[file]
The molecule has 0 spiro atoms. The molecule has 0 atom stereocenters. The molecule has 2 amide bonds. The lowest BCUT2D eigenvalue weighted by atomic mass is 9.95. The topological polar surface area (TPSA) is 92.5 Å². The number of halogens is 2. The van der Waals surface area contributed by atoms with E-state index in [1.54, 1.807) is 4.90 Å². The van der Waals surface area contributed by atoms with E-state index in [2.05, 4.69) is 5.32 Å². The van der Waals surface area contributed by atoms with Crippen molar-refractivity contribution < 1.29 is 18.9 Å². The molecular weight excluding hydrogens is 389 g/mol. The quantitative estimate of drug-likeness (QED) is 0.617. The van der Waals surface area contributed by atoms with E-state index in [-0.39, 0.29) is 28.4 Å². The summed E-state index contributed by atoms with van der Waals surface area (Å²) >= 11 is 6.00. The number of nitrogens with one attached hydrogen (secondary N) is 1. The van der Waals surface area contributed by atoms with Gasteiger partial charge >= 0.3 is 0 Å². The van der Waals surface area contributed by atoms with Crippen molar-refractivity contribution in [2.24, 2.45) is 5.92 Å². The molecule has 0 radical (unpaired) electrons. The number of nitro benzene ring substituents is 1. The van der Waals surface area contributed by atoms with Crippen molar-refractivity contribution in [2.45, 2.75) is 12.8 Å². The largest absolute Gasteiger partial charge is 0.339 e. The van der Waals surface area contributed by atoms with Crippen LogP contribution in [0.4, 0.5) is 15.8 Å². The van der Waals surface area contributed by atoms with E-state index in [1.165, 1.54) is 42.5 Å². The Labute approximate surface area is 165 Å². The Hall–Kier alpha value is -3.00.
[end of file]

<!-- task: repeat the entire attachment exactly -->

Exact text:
The molecule has 0 spiro atoms. The molecule has 0 atom stereocenters. The molecule has 2 amide bonds. The lowest BCUT2D eigenvalue weighted by atomic mass is 9.95. The topological polar surface area (TPSA) is 92.5 Å². The number of halogens is 2. The van der Waals surface area contributed by atoms with E-state index in [1.54, 1.807) is 4.90 Å². The van der Waals surface area contributed by atoms with E-state index in [2.05, 4.69) is 5.32 Å². The van der Waals surface area contributed by atoms with Crippen molar-refractivity contribution < 1.29 is 18.9 Å². The molecular weight excluding hydrogens is 389 g/mol. The quantitative estimate of drug-likeness (QED) is 0.617. The van der Waals surface area contributed by atoms with E-state index in [-0.39, 0.29) is 28.4 Å². The summed E-state index contributed by atoms with van der Waals surface area (Å²) >= 11 is 6.00. The number of nitrogens with one attached hydrogen (secondary N) is 1. The van der Waals surface area contributed by atoms with Gasteiger partial charge >= 0.3 is 0 Å². The van der Waals surface area contributed by atoms with Crippen molar-refractivity contribution in [2.24, 2.45) is 5.92 Å². The molecule has 0 radical (unpaired) electrons. The number of nitro benzene ring substituents is 1. The van der Waals surface area contributed by atoms with Crippen molar-refractivity contribution in [2.45, 2.75) is 12.8 Å². The largest absolute Gasteiger partial charge is 0.339 e. The van der Waals surface area contributed by atoms with Crippen LogP contribution in [0.4, 0.5) is 15.8 Å². The van der Waals surface area contributed by atoms with E-state index in [1.165, 1.54) is 42.5 Å². The Labute approximate surface area is 165 Å². The Hall–Kier alpha value is -3.00.